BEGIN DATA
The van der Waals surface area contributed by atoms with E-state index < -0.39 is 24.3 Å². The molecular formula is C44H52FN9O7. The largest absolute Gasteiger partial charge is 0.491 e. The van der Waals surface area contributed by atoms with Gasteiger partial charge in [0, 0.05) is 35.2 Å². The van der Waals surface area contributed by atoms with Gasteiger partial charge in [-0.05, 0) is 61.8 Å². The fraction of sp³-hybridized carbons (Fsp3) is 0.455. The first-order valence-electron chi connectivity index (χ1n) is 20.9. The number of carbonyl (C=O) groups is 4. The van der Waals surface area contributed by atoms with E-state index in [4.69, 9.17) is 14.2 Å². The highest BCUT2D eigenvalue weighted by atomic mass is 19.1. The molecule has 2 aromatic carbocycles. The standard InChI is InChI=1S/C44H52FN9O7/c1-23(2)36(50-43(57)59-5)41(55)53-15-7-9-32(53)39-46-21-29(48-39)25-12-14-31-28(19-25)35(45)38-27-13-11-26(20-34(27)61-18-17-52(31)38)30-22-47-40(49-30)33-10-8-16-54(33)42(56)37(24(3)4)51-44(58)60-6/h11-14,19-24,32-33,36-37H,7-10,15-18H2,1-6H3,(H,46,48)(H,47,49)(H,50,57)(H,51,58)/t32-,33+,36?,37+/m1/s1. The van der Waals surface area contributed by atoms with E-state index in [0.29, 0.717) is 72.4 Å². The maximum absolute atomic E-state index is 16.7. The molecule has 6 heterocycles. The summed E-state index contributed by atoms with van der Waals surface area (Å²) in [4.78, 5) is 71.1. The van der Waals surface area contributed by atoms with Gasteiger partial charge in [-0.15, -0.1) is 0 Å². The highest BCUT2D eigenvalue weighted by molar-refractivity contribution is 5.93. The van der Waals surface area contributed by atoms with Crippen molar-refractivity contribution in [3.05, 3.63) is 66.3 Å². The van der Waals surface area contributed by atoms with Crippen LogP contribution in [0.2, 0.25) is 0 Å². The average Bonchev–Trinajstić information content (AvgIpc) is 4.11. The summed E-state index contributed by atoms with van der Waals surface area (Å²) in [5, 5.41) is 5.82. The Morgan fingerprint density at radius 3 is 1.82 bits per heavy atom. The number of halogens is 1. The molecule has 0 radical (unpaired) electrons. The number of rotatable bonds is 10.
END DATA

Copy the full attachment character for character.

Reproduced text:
The van der Waals surface area contributed by atoms with E-state index < -0.39 is 24.3 Å². The molecular formula is C44H52FN9O7. The largest absolute Gasteiger partial charge is 0.491 e. The van der Waals surface area contributed by atoms with Gasteiger partial charge in [0, 0.05) is 35.2 Å². The van der Waals surface area contributed by atoms with Gasteiger partial charge in [-0.05, 0) is 61.8 Å². The fraction of sp³-hybridized carbons (Fsp3) is 0.455. The first-order valence-electron chi connectivity index (χ1n) is 20.9. The number of carbonyl (C=O) groups is 4. The van der Waals surface area contributed by atoms with E-state index in [4.69, 9.17) is 14.2 Å². The highest BCUT2D eigenvalue weighted by atomic mass is 19.1. The molecule has 2 aromatic carbocycles. The standard InChI is InChI=1S/C44H52FN9O7/c1-23(2)36(50-43(57)59-5)41(55)53-15-7-9-32(53)39-46-21-29(48-39)25-12-14-31-28(19-25)35(45)38-27-13-11-26(20-34(27)61-18-17-52(31)38)30-22-47-40(49-30)33-10-8-16-54(33)42(56)37(24(3)4)51-44(58)60-6/h11-14,19-24,32-33,36-37H,7-10,15-18H2,1-6H3,(H,46,48)(H,47,49)(H,50,57)(H,51,58)/t32-,33+,36?,37+/m1/s1. The van der Waals surface area contributed by atoms with E-state index in [0.29, 0.717) is 72.4 Å². The maximum absolute atomic E-state index is 16.7. The molecule has 6 heterocycles. The summed E-state index contributed by atoms with van der Waals surface area (Å²) in [4.78, 5) is 71.1. The van der Waals surface area contributed by atoms with Gasteiger partial charge in [-0.15, -0.1) is 0 Å². The highest BCUT2D eigenvalue weighted by molar-refractivity contribution is 5.93. The van der Waals surface area contributed by atoms with Crippen molar-refractivity contribution in [3.05, 3.63) is 66.3 Å². The van der Waals surface area contributed by atoms with Crippen LogP contribution in [0.2, 0.25) is 0 Å². The average Bonchev–Trinajstić information content (AvgIpc) is 4.11. The summed E-state index contributed by atoms with van der Waals surface area (Å²) in [5, 5.41) is 5.82. The Morgan fingerprint density at radius 3 is 1.82 bits per heavy atom. The number of halogens is 1. The molecule has 0 radical (unpaired) electrons. The number of rotatable bonds is 10.